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Myrta Cuadra-Lash, the executive director of Sinergia, hopes to replicate the Harlem Children's Zone in East Harlem. (via ##http://www.sinergiany.org/en/node/102##Sinergia##)

If Myrta Cuadra-Lash gets her wish, she could become Latino New York’s version of Geoffrey Canada, the now-famous founder of the Harlem Children’s Zone.

The executive director of the non-profit Sinergia, Cuadra-Lash is applying for a federal grant to create a Children’s Zone for Latino youth. She’s focusing on East Harlem, which is predominantly Latino, whereas the population currently served by Canada’s program is African-American. Though Cuadra-Lash’s idea is in its early stages — she’s applying for a one-year planning grant — she’s already brought three public schools, Mount Sinai Medical Center, two colleges, and other community organizations on board.

Promise Neighborhood grants are part of the Obama administration’s goal to replicate Canada’s program, an anti-poverty experiment that follows children from birth to adulthood. Zeroing in on a few neighborhood blocks in Harlem, the Children’s Zone offers parenting classes, after school activities, and has started its own network of charter schools. The program has received high praise — and some questions about the strength of its results so far and its scalability.

Sinergia recently moved its offices to East Harlem, but the organization, which began in 1977, has long worked with the neighborhood’s Latino population, Cuadra-Lash said. The group’s name means “synergy” in Spanish.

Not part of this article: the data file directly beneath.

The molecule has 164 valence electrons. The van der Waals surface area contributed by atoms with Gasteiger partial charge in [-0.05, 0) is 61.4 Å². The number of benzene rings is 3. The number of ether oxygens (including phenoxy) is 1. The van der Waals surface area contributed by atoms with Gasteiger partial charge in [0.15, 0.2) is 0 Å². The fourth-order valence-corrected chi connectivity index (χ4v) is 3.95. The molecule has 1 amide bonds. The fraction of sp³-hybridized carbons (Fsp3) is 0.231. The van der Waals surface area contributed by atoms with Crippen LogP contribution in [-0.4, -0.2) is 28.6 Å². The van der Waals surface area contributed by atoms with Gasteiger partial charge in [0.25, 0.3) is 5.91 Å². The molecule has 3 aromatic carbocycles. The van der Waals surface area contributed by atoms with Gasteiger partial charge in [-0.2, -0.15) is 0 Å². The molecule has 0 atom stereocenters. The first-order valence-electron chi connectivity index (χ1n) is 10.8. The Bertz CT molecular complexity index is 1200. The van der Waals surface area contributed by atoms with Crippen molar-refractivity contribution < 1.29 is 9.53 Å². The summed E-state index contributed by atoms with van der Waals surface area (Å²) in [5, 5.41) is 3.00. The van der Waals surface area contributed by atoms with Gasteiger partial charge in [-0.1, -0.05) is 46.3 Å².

Though she plans to mimic Canada’s model in many ways, Cuadra-Lash said that her version of the Children’s Zone would have a greater emphasis on children with mental disabilities and retardation. This is also Sinergia’s focus.

“We’re going to serve all children,” Cuadra-Lash said. “If you’re going to offer promise, you also have to offer promise to kids with disabilities.”

Two East Harlem middle schools have signed on as Sinergia’s partners — Esperanza Preparatory Academy and Global Neighborhood Secondary School. The third school, the Renaissance Charter High School for Innovation, is brand new and will open this fall.

All of the schools have a high percentage of special education students and children who are not fluent in English. A member of Renaissance’s founding team said that 39 percent of its incoming ninth graders will require special education accommodations and 27 percent are English Language Learners.

The competition for Promise Neighborhood planning grants is stiff — only 20 organizations will receive between $400,000 and $500,000 planning grants and over a thousand have applied. Cuadra-Lash’s proximity to Harlem Children’s Zone has her slightly worried about her chances, but she said she hopes to work with the group she’s assembled regardless of whether she gets the grant.

Applicants will learn whether they got the grant on September 30.